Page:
Even in 1861, the Navy Secretary practically "had to start from zero to establish the [Union's] blockade" [99] of the south. Achieving that blockade was American sea-power's "most noteworthy [Civil War] accomplishment" [100]- but through its ironclad monitors, it was also explicitly used for deterring European, pro-Confederate intervention. [101] That ironclad construction persisted even as the South fell [102] reveals that deterrence was integral to post-war sea-power usage - but one limited to North American littoral regions. Isolationism's predominance over American sea-power thus re-asserted itself through novel technology and strategic purpose.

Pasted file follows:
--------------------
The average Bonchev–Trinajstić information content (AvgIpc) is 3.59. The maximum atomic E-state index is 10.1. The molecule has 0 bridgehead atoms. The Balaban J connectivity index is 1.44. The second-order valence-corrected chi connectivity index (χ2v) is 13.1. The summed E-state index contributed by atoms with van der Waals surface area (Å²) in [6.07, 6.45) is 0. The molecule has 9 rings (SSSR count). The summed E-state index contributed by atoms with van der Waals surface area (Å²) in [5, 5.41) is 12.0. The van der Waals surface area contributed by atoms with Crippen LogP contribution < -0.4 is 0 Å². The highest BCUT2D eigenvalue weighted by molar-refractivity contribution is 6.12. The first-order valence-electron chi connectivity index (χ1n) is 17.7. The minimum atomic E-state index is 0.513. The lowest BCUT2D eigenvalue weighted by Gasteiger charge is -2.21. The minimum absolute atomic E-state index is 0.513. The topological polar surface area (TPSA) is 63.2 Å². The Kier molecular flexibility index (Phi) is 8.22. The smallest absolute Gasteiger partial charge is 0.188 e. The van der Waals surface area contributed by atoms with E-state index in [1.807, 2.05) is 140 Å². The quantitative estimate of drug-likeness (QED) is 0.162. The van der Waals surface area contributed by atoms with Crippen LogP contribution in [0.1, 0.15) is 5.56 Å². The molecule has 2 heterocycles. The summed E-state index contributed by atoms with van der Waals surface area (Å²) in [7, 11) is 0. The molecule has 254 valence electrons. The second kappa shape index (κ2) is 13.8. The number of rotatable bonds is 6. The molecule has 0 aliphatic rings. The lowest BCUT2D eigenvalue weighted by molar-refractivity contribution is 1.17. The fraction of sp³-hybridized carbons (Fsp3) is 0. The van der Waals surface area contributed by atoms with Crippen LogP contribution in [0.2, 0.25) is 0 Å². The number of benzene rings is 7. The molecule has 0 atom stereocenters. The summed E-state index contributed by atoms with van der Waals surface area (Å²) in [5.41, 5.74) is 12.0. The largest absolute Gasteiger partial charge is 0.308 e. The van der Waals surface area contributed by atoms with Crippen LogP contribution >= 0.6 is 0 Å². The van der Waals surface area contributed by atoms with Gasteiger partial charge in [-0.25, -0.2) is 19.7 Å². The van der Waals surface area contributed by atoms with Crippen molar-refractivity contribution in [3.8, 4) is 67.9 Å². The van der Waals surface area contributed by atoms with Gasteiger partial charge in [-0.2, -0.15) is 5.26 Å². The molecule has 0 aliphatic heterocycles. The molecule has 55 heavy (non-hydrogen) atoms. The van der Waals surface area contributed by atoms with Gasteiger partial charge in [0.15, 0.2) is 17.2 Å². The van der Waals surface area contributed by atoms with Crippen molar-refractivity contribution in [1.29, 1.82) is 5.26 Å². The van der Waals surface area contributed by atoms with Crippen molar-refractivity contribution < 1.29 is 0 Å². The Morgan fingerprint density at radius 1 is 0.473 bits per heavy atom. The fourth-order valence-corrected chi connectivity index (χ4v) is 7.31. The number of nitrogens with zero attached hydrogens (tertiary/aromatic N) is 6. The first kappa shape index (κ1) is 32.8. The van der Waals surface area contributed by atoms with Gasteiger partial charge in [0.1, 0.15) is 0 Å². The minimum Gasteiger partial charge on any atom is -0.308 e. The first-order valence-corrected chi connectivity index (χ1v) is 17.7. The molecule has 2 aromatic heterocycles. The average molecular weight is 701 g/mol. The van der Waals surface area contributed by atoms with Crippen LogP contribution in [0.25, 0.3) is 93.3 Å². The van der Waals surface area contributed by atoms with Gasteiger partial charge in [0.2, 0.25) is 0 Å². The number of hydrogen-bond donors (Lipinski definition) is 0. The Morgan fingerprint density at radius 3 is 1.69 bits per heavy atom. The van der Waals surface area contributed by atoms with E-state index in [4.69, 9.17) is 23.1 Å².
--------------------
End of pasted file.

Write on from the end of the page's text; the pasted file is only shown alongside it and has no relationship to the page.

Where that predominance began to falter was 1898's Spanish-American War. Alfred Mahan, a contemporary American strategist, described imperialism as "a noble aim" [103] - but also emphasised "the avowed purpose and cause of our action were... to enforce the departure of [Spain] from Cuba." [104] Likewise, after rejecting imperialism, a former Congressman declared the 1898 war "a humane intervention which made external action for the moment necessary." [105] In other words, despite growing imperialist overtones, American use of sea-power against Spain was literally conceived as humanitarian action. Yet, the 20th century challenge of global war brought a massive change in American sea-power usage.